As I’m sure you already know, today is going to be a very historic day. President-Elect Barack Obama will be sworn in as the new President of the United States. Some people say that he is the first black president, but that’s not entirely true. He is of mixed heritage, but he is indeed the first American President to be a visible minority. Obama-mania has not only swept the nation, but it has also swept the rest of the world. Everywhere you turn, you’ll find memorabilia ranging from Obama mugs and t-shirts to commemorative posters and bobbleheads.
You may think that you already know the story of Barack Hussein Obama, but you’ll want to read some of the books that he has authored if you really want to get to know the man. Here is a sample of what he has written.
Whether he embraces it or ignores it, the mass media and the general public will probably think of Barack Obama as an African-American. As I mentioned above, he is of mixed heritage, but people have a hard time seeing past Obama’s dark skin. It seems that if you are black at all, you’re black. That’s why the National Urban League turned to then Democratic Senator Barack Obama to pen the foreword to this book.
The State of Black America 2007 takes a look at serious economic and civil rights challenges, reporting on this challenge with “a fresh and in-depth look at the current conditions facing the Black Male.” If you’re interested in race relations and socioeconomic stratification, then this book may be right up your alley.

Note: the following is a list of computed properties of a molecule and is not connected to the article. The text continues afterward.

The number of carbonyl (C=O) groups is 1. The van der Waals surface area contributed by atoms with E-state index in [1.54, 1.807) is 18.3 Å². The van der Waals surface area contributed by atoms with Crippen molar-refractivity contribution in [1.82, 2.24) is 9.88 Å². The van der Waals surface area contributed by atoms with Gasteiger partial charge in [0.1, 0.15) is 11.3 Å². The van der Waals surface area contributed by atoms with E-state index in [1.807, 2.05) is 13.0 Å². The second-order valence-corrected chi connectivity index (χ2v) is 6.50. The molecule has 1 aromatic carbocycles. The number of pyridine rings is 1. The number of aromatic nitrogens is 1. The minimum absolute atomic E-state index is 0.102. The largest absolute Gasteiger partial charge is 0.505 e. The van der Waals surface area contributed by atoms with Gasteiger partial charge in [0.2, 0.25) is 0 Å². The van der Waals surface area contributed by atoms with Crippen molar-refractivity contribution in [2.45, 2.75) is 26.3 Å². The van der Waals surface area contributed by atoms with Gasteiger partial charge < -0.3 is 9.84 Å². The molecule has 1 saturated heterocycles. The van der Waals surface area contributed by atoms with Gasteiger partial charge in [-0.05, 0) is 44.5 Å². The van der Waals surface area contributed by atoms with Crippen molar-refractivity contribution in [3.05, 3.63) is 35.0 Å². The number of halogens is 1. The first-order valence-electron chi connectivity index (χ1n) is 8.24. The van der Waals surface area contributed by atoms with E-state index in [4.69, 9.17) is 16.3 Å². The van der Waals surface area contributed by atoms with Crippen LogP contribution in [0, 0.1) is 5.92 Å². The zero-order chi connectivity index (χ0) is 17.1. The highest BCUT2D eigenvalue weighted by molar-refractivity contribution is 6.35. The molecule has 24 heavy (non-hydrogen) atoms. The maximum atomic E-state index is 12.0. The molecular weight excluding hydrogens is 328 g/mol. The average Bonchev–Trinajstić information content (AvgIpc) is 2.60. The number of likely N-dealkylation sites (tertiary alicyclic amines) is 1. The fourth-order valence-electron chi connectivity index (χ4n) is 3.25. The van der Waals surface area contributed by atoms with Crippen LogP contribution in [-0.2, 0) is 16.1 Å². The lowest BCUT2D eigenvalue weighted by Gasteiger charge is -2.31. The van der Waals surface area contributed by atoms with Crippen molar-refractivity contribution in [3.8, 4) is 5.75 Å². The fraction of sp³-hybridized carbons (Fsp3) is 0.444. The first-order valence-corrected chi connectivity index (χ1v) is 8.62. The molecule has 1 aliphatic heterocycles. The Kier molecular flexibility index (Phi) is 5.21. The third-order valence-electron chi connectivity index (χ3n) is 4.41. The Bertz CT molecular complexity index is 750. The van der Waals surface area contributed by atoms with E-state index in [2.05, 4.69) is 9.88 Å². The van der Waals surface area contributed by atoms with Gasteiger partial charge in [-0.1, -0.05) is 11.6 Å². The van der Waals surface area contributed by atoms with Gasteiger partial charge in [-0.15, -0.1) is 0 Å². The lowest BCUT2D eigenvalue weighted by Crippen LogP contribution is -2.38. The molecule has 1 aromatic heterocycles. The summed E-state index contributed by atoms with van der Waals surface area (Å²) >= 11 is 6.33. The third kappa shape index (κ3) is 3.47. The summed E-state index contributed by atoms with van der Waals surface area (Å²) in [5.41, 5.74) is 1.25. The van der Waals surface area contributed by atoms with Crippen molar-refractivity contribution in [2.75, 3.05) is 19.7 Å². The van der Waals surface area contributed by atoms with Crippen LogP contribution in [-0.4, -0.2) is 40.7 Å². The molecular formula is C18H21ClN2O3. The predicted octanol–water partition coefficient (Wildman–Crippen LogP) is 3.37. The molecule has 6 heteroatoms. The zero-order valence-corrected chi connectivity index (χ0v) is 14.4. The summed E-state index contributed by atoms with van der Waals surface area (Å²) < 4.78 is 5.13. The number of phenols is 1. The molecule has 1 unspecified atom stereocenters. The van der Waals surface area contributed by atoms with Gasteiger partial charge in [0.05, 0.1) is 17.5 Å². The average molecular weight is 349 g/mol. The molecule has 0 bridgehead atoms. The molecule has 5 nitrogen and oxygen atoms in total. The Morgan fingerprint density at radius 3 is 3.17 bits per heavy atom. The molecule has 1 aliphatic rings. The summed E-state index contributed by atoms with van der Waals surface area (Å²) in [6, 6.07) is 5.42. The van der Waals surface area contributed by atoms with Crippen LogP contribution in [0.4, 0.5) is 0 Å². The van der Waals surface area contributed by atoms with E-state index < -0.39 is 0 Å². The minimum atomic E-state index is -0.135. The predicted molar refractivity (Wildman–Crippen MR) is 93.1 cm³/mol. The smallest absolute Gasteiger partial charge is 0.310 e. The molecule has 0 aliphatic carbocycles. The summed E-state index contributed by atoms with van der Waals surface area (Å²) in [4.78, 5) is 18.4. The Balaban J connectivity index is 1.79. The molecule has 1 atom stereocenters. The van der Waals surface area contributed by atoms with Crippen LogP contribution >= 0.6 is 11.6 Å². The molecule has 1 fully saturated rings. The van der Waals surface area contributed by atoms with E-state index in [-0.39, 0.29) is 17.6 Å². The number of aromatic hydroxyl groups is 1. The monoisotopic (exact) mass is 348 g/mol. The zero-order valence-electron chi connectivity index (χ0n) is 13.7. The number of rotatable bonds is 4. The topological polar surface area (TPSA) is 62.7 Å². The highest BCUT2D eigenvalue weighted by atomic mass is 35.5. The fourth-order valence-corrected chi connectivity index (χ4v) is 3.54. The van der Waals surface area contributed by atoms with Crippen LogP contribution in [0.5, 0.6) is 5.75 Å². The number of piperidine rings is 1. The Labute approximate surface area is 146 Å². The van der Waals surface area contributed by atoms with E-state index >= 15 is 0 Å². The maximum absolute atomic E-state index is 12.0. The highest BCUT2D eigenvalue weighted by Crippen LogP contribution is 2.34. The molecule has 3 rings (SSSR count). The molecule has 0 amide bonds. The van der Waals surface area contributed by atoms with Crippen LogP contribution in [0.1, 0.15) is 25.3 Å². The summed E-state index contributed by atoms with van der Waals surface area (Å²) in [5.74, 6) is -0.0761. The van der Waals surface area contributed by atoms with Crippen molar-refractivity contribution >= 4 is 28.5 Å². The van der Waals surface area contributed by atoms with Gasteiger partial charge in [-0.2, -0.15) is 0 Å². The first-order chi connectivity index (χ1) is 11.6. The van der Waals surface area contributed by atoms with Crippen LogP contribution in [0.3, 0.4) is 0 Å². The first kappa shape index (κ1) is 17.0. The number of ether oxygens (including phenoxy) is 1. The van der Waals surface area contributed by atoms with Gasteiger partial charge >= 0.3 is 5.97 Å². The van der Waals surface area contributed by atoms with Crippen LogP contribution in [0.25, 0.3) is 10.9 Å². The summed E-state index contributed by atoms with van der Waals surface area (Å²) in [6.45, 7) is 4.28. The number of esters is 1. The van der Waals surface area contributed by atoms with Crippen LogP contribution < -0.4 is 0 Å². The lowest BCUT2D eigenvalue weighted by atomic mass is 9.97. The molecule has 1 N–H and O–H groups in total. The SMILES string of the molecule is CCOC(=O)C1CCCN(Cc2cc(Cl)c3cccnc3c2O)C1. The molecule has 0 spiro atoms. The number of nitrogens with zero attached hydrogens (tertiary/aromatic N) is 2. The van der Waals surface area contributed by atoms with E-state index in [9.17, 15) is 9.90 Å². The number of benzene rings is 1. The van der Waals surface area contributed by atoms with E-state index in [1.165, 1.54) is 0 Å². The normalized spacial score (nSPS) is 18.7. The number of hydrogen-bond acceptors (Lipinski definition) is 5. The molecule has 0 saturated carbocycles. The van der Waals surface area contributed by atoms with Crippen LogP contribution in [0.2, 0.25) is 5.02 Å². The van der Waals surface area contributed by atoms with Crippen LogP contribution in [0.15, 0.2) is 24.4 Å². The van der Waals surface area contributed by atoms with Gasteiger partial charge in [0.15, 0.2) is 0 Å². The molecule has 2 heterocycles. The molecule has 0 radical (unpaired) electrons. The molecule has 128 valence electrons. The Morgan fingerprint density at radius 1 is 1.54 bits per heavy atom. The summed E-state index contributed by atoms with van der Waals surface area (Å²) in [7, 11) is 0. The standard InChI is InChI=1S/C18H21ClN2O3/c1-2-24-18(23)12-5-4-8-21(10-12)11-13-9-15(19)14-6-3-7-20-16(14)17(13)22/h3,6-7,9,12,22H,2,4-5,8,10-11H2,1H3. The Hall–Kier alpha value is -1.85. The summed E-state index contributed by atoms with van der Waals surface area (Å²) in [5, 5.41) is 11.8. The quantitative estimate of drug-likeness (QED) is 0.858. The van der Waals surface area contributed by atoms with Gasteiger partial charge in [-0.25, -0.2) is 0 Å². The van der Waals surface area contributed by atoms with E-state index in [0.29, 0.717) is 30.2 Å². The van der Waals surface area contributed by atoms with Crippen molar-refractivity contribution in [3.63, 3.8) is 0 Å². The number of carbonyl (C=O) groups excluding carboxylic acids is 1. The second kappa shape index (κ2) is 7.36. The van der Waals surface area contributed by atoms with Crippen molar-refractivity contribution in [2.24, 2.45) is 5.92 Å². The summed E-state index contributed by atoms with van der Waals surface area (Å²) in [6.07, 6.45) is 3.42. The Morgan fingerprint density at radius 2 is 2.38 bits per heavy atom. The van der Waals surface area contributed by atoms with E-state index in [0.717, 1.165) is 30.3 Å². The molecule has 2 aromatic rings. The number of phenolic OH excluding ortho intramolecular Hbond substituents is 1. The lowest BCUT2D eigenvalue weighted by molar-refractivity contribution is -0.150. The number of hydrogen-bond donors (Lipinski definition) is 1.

There are many lessons that we all can learn from Barack Obama, but the new American President is far from an all-knowing and all-seeing being. He needs help and he derives his inspiration from a variety of sources.
In this stunning memoir, Obama recounts his childhood and youth, being raised in Hawaii by his white mother and her parents. His Kenyan father was largely absent, so Barack found himself struggling with racial identity and tensions at school. Dreams from My Father describes his journey to become a community organizer, a civil rights lawyer, and a senator.
Whereas Obama speaks mostly about his personal life in Dreams from My Father, he tackles more political issues in The Audacity of Hope.
We already know that Barack Obama can be very charismatic in his speeches and his written word is no different. In this book, he discusses his “cautious liberalism”, citing his skepticism of big government, his support for religion (without imposing it), and his recommendations for health care reform. This is the man the United States elected as its President. His mostly centrist views are certainly refreshing.
Continuing the discussion started with The Audacity of Hope, Barack Obama dives in a little further with Change We Can Believe In. Published just two months before his eventual victory over John McCain, he describes what and how he will change America.
Bringing people together and being honest with the challenges ahead, Barack Obama exudes confidence in his ability to turn the country around. Take a closer look into this vision for America, including how he will try to fix the recession-laden economy, strengthen the middle class, and achieve energy independence.
Editor Lisa Rogak collected this book of quotes from the Illinois Senator, offering us a closer look at Barack Obama’s politics and where he stands on a number of pressing issues. Obama is quite forthcoming with his views on gay marriage, the War of Terror, abortion, foreign policy, and more.
Barack Obama in His Own Words is the not the first time that Rogak has done this. In the past, she has created similar works highlighting the life and politics of such people as Colin Powell and Howard Dean.
Image credit: BeckyF (Flickr)